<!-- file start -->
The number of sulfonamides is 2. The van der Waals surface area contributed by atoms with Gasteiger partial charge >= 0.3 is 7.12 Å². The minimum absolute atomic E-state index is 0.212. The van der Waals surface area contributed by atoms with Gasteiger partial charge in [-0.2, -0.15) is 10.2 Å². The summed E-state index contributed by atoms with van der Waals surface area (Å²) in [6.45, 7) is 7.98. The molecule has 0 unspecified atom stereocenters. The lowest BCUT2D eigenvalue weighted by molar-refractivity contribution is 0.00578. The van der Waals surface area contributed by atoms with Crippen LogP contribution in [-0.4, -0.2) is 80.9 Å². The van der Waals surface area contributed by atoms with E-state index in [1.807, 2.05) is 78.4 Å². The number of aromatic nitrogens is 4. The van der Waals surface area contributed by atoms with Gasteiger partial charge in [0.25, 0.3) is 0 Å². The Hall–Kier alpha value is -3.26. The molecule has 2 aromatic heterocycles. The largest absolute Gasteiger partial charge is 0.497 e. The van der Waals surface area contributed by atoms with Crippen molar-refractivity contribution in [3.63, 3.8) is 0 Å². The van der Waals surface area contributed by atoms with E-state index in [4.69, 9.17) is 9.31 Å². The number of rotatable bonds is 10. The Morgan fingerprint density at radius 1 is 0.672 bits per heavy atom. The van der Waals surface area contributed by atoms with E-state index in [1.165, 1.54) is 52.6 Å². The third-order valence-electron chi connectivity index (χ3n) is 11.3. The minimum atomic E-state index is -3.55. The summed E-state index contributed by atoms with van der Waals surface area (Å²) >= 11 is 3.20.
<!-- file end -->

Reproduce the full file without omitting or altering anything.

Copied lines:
The number of sulfonamides is 2. The van der Waals surface area contributed by atoms with Gasteiger partial charge >= 0.3 is 7.12 Å². The minimum absolute atomic E-state index is 0.212. The van der Waals surface area contributed by atoms with Gasteiger partial charge in [-0.2, -0.15) is 10.2 Å². The summed E-state index contributed by atoms with van der Waals surface area (Å²) in [6.45, 7) is 7.98. The molecule has 0 unspecified atom stereocenters. The lowest BCUT2D eigenvalue weighted by molar-refractivity contribution is 0.00578. The van der Waals surface area contributed by atoms with Crippen LogP contribution in [-0.4, -0.2) is 80.9 Å². The van der Waals surface area contributed by atoms with E-state index in [1.807, 2.05) is 78.4 Å². The number of aromatic nitrogens is 4. The van der Waals surface area contributed by atoms with Gasteiger partial charge in [0.25, 0.3) is 0 Å². The Hall–Kier alpha value is -3.26. The molecule has 2 aromatic heterocycles. The largest absolute Gasteiger partial charge is 0.497 e. The van der Waals surface area contributed by atoms with Crippen molar-refractivity contribution in [3.63, 3.8) is 0 Å². The van der Waals surface area contributed by atoms with E-state index in [4.69, 9.17) is 9.31 Å². The number of rotatable bonds is 10. The Morgan fingerprint density at radius 1 is 0.672 bits per heavy atom. The van der Waals surface area contributed by atoms with E-state index in [1.165, 1.54) is 52.6 Å². The third-order valence-electron chi connectivity index (χ3n) is 11.3. The minimum atomic E-state index is -3.55. The summed E-state index contributed by atoms with van der Waals surface area (Å²) >= 11 is 3.20.